I’d been aware of Buddhism as seperable as a philosophy and a religion since I started researching religions as a teen, but at that time it didn’t really matter to me.
Skip forward about fifteen or so years, and during my long deconversion from Christianity I took a long, hard look at Buddhism as a possibility for something I could hang my epistemological hat on. I quickly rejected the religious elements of Buddhism for some of the same reasons I was rejecting all religious ideas (extraordinary claims require extraordinary evidence — which I was not finding), but the philosophical aspects really appealed to me as a foundation of personal ethics and self-improvement.
Part of the “Noble Truths” of Buddhism describe life as suffering. A misconception is that what that phrase implies is that we just accept this “truth” and live with it. Wrong! The goal of Buddhism is to know this, and then overcome it, transcend it. And the root of suffering is want, desire. Because our desire for things creates anxiety, leads us to think and act selfishly, harm ourselves and others, and create suffering. Likewise the loss of things we desire. The desire to hold other stuff lest we lose them, etc.
This all makes perfect sense; who can’t see the wisdom of it? It’s a concept I’ve held onto, and, even once I discarded Buddhism, primed me to accept the truths of Marxist criticisms of capitalist avarice, commodity fetishism, reification, and mystification.
But what aspects of Buddhism that soured me on truly latching onto it as a personal philosophy involved the idea that among the stuff we desire which leads to suffering is relationships. Well, that’s still true. Our love, lusts, attractions, devotions, feelings for other people, including family, do indeed create sufferings from jealousy, angst, strife, anger, lust, sadness, etc. In the aquiring relationships, holding on to them, and losing them. This is all true, too.
But, the true path of following the Buddhist Precepts encourages, if not demands, disattachment from these wants just as much as from material wants. I subsequently easily embraced the idea that the want for stuff is a manufactured “nature” a cultural logic instills in us, and leads to unneccessary suffering; but whether right or wrong, the idea of detachment from love, sex, familial bonds, personal relationships, is anethma to me. It’s the joys and even the pain of this part of being alive that I feel makes life worth living, and makes it wonderful! So, the idea of the desire of emotional, sexual, relationship, personal bonds and connections and experiences may be a cause of suffering, but life would be worse off without them.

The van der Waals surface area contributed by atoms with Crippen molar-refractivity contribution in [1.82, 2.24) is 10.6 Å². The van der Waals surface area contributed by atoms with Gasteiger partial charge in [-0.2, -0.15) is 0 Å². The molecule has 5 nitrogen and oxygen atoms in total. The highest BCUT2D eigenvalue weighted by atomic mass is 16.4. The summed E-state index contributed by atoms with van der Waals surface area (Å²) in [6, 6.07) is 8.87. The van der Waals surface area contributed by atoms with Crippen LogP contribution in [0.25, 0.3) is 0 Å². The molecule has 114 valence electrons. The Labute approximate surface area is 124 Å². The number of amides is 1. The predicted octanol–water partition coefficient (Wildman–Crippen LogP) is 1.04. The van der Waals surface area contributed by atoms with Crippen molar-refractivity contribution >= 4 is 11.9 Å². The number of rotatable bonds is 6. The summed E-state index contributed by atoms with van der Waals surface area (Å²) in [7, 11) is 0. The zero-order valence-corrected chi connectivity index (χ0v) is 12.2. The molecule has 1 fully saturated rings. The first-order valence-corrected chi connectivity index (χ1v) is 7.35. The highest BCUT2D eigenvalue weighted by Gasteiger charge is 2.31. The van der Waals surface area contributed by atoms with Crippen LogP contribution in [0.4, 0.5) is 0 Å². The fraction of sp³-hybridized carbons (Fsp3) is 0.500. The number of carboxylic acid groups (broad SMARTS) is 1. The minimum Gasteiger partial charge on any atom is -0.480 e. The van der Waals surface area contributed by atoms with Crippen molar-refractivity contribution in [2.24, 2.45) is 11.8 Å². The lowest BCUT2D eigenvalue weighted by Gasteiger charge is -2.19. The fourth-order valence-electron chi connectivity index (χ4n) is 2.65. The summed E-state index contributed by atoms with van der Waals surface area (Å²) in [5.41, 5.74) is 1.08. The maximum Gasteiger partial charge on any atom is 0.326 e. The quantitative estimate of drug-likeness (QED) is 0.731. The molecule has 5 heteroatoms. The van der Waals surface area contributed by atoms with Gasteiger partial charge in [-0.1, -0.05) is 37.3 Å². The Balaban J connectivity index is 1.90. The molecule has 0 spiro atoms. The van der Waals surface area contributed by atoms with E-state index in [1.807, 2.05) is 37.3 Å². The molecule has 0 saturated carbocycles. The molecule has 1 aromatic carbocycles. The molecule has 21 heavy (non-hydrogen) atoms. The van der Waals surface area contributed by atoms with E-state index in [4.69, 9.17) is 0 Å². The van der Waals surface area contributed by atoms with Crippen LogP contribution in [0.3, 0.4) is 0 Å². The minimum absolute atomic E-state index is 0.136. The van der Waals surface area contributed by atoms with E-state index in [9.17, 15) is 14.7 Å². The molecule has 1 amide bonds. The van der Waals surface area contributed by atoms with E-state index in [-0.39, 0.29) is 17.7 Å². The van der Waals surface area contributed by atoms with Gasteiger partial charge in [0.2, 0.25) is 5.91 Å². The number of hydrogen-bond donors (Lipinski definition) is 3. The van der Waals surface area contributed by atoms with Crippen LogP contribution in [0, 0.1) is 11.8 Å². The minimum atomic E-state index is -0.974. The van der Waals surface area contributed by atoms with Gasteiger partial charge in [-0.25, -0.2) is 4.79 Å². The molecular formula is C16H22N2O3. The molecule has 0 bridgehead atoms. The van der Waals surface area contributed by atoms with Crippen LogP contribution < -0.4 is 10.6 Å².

To be fair, the majority of the Buddhist Tenets involve and put focus on perfectly admirable and desireable (hey!) goals: don’t kill anything, don’t steal, don’t lie or cheat, seek personal cleanliness and purity in deed, thought, and speech. I whole-heartedly support these Tenets.
Also, Buddhism has a flip-side to the goal of discarding want, like the yin and yang, and that’s to actually embrace all things equally. While one detatches themselves from want, you are to also embrace all. I’ll admit, I’d not totally groked this idea, and this may hold the key to my problems with accepting philosophical Buddhism. But that’s OK, because I’ve since discovered secular humanism, and it’s generally accepted (and non-dogmatic) precepts fit me like a glove!
Whew! Well, all that serves as introduction for my featuring an article: “Killing the Buddha” by Sam Harris. It’s a few years old, but he recently Tweeted about it, I just read it, and it’s great!
While it should absolutely be read in its entirity to appreciate the arguments and observations he makes, here is one of the main thematic threads I think is important:
“[The] spirit of empiricism animates Buddhism to a unique degree. For this reason, the methodology of Buddhism, if shorn of its religious encumbrances, could be one of our greatest resources as we struggle to develop our scientific understanding of human subjectivity.”
“Why is religion such a potent source of violence? There is no other sphere of discourse in which human beings so fully articulate their differences from one another, or cast these differences in terms of everlasting rewards and punishments. Religion is the one endeavor in which us–them thinking achieves a transcendent significance.”
“Political correctness simply does not offer an enduring basis for human cooperation. If religious war is ever to become unthinkable for us, in the way that slavery and cannibalism seem poised to, it will be a matter of our having dispensed with the dogma of faith….
What the world most needs at this moment is a means of convincing human beings to embrace the whole of the species as their moral community. For this we need to develop an utterly nonsectarian way of talking about the full spectrum of human experience and human aspiration.”
“[…] there is much more for us to understand about how the mind can transform itself from a mere reservoir of greed, hatred, and delusion into an instrument of wisdom and compassion. Students of the Buddha are very well placed to further our understanding on this front, but the religion of Buddhism currently stands in their way.”
image taken from Leaky Penny: http://creativebits.org/creative_agency_logo